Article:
Because particularly in these weeks and months, it is very important for these revolutions not to be stolen or led to a dead end. There we have a tremendous responsibility which in no way questions that it is first of all their responsibility, the responsibility of Tunisians, Egyptians and people in other countries, for their reform process.

It's not about us instigating revolution here or there or imposing our values. But once they embark on the road of reform I think they should be aware that they will have in us a very solid, coherent, helpful partner.

But you have your political limitations. You cannot offer the region the same prospect of visa-free travel as was offered for the Western Balkans. There will be elections in a number of EU countries where immigration is a very sensitive subject. What are you going to suggest instead?

We need to be ambitious and creative, because otherwise we might miss a big opportunity to help these countries more substantially. The mobility partnership we refer to in our communication on the partnership for democracy is a way forward. First of all, it's about avoiding fighting illegal immigration at sea, with hundreds and thousands of people who try to reach the shores.

It is a comprehensive programme, together with our assistance in economic and social development, which should foster fair treatment of readmission and visa facilitation at the same time. It is about fair treatment for a number of mobility issues concerning the possibility of seasonal workers in the European Union, of students: businessmen travel more freely in coming to our countries.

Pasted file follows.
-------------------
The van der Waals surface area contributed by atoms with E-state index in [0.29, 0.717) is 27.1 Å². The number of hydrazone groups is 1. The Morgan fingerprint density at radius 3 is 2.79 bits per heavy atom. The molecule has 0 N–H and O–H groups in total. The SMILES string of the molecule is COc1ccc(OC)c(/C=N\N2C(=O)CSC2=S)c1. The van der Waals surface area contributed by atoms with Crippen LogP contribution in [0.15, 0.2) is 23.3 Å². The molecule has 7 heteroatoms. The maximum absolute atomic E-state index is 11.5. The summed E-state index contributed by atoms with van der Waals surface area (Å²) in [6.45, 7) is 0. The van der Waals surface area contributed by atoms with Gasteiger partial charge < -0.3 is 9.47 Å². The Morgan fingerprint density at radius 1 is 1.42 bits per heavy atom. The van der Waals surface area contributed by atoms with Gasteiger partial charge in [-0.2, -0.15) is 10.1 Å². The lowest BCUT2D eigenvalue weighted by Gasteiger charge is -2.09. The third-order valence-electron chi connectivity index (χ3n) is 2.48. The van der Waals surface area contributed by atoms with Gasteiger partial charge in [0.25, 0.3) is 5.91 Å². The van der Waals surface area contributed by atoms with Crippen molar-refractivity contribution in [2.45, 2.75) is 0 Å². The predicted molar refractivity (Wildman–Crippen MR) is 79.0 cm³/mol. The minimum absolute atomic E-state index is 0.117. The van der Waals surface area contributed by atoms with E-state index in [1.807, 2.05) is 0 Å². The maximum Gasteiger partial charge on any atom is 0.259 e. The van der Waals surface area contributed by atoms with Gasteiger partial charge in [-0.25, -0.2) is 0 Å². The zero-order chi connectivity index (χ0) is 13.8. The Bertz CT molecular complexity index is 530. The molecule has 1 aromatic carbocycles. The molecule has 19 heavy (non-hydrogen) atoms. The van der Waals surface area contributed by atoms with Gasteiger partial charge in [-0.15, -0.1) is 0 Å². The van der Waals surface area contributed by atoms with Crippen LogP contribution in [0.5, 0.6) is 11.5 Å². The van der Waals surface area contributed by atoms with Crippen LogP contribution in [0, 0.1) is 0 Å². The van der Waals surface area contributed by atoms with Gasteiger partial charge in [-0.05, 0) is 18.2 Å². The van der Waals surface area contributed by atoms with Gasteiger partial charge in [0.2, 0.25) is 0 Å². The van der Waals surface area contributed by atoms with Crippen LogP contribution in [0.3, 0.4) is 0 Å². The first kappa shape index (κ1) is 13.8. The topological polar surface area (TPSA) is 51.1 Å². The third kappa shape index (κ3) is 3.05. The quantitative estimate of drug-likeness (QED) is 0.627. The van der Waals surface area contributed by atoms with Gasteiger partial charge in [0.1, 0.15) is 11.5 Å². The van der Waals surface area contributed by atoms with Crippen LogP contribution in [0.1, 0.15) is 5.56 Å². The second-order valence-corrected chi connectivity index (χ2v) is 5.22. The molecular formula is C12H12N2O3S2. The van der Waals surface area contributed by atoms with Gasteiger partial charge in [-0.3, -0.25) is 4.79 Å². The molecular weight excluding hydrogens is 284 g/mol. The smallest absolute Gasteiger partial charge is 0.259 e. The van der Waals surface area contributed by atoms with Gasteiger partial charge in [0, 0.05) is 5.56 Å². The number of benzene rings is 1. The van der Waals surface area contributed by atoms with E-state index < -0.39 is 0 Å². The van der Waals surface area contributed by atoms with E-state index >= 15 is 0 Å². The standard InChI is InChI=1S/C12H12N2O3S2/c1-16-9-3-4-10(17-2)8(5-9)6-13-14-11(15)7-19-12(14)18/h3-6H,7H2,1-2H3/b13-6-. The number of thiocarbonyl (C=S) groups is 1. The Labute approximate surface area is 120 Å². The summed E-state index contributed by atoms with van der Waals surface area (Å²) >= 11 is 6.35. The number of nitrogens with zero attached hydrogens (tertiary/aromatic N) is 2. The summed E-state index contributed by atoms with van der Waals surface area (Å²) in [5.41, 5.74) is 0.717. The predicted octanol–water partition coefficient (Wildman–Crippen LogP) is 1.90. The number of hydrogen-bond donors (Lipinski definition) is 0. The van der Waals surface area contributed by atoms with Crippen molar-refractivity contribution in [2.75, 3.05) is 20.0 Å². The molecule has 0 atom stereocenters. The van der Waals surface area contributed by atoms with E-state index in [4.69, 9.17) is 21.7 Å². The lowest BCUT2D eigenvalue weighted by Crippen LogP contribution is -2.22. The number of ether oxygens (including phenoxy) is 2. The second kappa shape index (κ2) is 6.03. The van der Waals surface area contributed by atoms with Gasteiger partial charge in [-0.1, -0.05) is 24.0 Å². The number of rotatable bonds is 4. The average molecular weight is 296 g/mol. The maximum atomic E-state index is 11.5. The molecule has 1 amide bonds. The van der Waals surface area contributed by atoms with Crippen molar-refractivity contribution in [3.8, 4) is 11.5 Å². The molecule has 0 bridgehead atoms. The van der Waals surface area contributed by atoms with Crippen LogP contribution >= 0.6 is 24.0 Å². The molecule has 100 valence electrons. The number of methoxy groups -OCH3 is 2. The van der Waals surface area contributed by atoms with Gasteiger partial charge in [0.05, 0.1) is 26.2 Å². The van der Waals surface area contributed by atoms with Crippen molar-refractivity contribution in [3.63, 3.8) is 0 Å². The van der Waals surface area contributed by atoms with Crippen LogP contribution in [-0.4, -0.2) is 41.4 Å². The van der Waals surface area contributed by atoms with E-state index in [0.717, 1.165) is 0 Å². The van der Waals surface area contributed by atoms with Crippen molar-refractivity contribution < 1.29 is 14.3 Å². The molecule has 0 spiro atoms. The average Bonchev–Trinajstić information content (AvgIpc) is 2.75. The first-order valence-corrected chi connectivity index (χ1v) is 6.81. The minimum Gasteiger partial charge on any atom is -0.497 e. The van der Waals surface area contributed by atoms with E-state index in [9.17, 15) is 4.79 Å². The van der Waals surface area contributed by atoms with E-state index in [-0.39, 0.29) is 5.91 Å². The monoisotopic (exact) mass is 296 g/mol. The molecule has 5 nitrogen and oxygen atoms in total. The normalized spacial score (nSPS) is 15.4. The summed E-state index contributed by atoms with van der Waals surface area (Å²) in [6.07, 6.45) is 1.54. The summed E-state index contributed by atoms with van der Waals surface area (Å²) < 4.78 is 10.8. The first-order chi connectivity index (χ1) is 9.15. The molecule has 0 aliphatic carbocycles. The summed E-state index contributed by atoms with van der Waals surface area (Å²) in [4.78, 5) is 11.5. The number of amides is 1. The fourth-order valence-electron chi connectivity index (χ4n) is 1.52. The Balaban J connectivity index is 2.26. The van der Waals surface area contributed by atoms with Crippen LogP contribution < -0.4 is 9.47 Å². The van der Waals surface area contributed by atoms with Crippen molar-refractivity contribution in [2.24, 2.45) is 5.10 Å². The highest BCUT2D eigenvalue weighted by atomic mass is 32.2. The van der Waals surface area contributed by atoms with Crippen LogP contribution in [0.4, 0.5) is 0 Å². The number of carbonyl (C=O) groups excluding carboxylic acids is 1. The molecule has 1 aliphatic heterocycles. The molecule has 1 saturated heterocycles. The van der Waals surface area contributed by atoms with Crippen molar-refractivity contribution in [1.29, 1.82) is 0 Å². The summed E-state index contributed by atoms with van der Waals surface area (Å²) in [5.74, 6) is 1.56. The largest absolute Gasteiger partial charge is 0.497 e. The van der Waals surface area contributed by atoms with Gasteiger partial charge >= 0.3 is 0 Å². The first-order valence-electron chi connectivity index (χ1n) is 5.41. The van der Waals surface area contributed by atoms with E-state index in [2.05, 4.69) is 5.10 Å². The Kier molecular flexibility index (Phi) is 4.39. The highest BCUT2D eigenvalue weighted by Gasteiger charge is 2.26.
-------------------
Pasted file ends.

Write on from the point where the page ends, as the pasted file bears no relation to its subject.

It is about helping people create more opportunities in their own countries, and at the same time opening up. It is about ensuring that this equality and dignity people are striving for is also a feature of our relationship with them, in this sensitive area, without putting out of the question important security questions in the Schengen Area.

I see a number of possibilities there. I think we are willing, if we are creative enough, we can win at both fronts. We can hold up a high standard of security in the Schengen Area and at the same time be a real partner in the mobility of citizens of the southern neighbourhood.

Another challenge is not to send the wrong message: for example to Alexander Lukashenko in Belarus. If the European Union is today paying more attention to the Mediterranean, this doesn't mean that Lukashenko can do whatever he wants with his people. The situation there has deteriorated since the elections and this coincides with developments in the Mediterranean… Does the European Union have the resources to deal with both challenges?

Political processes receive all the attention needed and the Union also has the resources, of course. I am talking about financial resources, but also personal. But one thing I want to make absolutely clear: there is nothing like a shift of focus from the east to the south. There is nothing like an imbalance in our attention and our relationship with our neighbourhood. Both south and east are for us very important. If you look at our policies, although they might not make it to the front pages of the newspapers, we are more committed to the east than before.

And quite logically. Number one, because we and our Eastern European partners are reflecting on what's going on in the south. We are changing the way we deal with these situations. And all of that of course has implications on our policy towards the eastern partners.